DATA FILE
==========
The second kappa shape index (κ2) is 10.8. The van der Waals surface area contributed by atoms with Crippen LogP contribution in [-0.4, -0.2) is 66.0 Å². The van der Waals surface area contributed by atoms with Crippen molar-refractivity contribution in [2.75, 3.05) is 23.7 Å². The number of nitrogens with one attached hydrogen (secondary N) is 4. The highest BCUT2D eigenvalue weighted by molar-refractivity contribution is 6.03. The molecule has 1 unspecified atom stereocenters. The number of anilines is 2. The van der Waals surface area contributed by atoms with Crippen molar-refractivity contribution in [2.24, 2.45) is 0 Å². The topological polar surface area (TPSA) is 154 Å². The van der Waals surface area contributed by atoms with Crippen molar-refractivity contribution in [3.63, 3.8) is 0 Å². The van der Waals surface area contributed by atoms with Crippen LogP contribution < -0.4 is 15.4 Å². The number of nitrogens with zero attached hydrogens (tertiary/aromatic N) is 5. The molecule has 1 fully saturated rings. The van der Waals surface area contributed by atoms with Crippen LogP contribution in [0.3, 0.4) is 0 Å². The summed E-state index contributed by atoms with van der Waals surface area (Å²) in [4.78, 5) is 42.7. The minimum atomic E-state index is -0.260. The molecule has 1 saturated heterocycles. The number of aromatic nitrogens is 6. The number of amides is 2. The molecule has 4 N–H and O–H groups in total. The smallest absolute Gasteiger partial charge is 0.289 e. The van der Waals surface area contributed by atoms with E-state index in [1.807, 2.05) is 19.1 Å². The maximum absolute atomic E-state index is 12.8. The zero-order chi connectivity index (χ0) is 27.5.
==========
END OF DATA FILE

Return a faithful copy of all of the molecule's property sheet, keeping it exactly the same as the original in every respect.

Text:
The second kappa shape index (κ2) is 10.8. The van der Waals surface area contributed by atoms with Crippen LogP contribution in [-0.4, -0.2) is 66.0 Å². The van der Waals surface area contributed by atoms with Crippen molar-refractivity contribution in [2.75, 3.05) is 23.7 Å². The number of nitrogens with one attached hydrogen (secondary N) is 4. The highest BCUT2D eigenvalue weighted by molar-refractivity contribution is 6.03. The molecule has 1 unspecified atom stereocenters. The number of anilines is 2. The van der Waals surface area contributed by atoms with Crippen molar-refractivity contribution in [2.24, 2.45) is 0 Å². The topological polar surface area (TPSA) is 154 Å². The van der Waals surface area contributed by atoms with Crippen molar-refractivity contribution in [3.63, 3.8) is 0 Å². The van der Waals surface area contributed by atoms with Crippen LogP contribution < -0.4 is 15.4 Å². The number of nitrogens with zero attached hydrogens (tertiary/aromatic N) is 5. The molecule has 1 fully saturated rings. The van der Waals surface area contributed by atoms with Crippen LogP contribution in [0.3, 0.4) is 0 Å². The summed E-state index contributed by atoms with van der Waals surface area (Å²) in [4.78, 5) is 42.7. The minimum atomic E-state index is -0.260. The molecule has 1 saturated heterocycles. The number of aromatic nitrogens is 6. The number of amides is 2. The molecule has 4 N–H and O–H groups in total. The smallest absolute Gasteiger partial charge is 0.289 e. The van der Waals surface area contributed by atoms with E-state index in [1.807, 2.05) is 19.1 Å². The maximum absolute atomic E-state index is 12.8. The zero-order chi connectivity index (χ0) is 27.5.